The Adelaide-based Peter Lees told iTWire that the direction the company was taking with its next release, SUSE Linux 15, was to try and become even more modular than at present.
"With SUSE Linux Enterprise 12, we introduced the concept of modules so we could add functionality, so we could improve functionality even between service packs," he said. "Some customers wanted to have the latest development tools or something like that but they didn't want to have to upgrade the whole service pack or wait for it. so we are getting back to this modular approach.
"With SLES 15, we are taking that to the next step so that the very core installer of SUSE Linux is basically very small, a thin layer, and then all of the functionality is added in modules. So you can add the bits which you want when you want them and you can also update them out of band without the stepped service pack releases."
Lees said: "With the same base, we have what we call the SLE Micro OS which provides micro services. That's our container-as-a-service platform. All the commands, all the base functionality is on SUSE Linux, but it is deployed for laying out containers and container systems.
"That changes the goalpost a little bit when you are doing Kubernetes because it's not a system where you can just change one part of the cluster at a time and then make another change and another change. Everything you do has to be done at once.
"So we have introduced this concept of transactional updates which we can do with the Btrfs snapshotting filesystem. We can, in one go, change the entire cluster to be the same version of itself in one hit rather than having to do it in kind of a stepped fashion. Basically we are trying to make deployment and management of Kubernetes a lot simpler. and those are the two personalities of SUSE Linux 15 in the future."
Asked how customers were reacting to this change, Lees responded, "They are very interested. We are finding that a lot of people are interested in the concept of containers and micro-services but they don't necessarily know what that means in detail.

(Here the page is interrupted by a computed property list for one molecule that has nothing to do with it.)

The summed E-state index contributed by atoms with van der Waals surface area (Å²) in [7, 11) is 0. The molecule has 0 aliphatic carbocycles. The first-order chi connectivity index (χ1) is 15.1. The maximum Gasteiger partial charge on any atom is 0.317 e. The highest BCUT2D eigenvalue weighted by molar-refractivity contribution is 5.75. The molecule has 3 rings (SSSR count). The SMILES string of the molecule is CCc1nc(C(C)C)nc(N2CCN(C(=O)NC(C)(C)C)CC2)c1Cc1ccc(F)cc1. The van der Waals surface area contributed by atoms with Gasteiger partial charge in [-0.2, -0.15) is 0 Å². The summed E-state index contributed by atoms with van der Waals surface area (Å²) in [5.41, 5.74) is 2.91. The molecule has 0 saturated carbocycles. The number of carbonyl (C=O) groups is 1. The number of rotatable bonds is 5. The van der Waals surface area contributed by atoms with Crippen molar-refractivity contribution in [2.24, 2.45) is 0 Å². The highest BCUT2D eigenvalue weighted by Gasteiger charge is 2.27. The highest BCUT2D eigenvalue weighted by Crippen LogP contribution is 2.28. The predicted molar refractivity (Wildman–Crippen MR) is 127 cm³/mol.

"Today (Thursday, when SUSE held an expert day for stakeholders in Melbourne) when I asked the audience who knows about micro services, only about 20% of the people raised their hands. I think a lot of our customers are interested in finding out, first of all what is all this new stuff that they're hearing about and then how does that all actually work.
"I think we will be answering a lot of those kind of questions. The technology is there to help us but i can imagine that we'll see a lot of people asking 'how do i take my existing application stack and make it more container-based? how do i take advantage of this micro services architecture?'"
Elaborating on the way the system was organised, Lees said: "If you've got some application like a Web application, you might have a Web frontend, you might have the app server, and you might have the database. These are all essentially monolithic applications. Inside each of these, there's a lot of separate functions. Inside the Web server, you might have a login function, credit card function, and so on.
"The idea of micro services is that instead of having all these functions inside a monolithic application — which would mean that you would have to update everything in the event that you want to update one — you break it out to individual services that then communicate with each other by a well-defined interface.
"So it means that if you've got your login and your credit card functions or whatever, the guys who are working on the login functionality can do as many iterations as they want without necessarily affecting the guys who are developing the credit card function. So this micro-services architecture along with agile methodology means that you can iterate through changes inside your system a lot quicker and add that incremental functionality."
He added: "And because you've got these very well-defined interfaces for functions to talk to each other, you can change as much as you want as long as those interfaces remain the same. And then you can add additional interfaces and once you establish those, the other modules can start accessing them. It's kind of like object-oriented programming in a way, but in terms of deploying your services. If you've got these things broken up into small chunks, each doing maybe one or two functions, then the question of deployment comes up: do you deploy them on separate VMs or on separate machines which is not very efficient? That's where containers come in.
"Each one goes in its own container. That lets you establish rules about how those containers can interact with each other. And then when you put them into a networked container system like Kubernetes, you can do various things. Like if you are getting too much demand for one particular service, just create more services and scale up that way. and that's what we are doing, that's why we see a lot of interest in that because obviously it makes this kind of development a lot easier."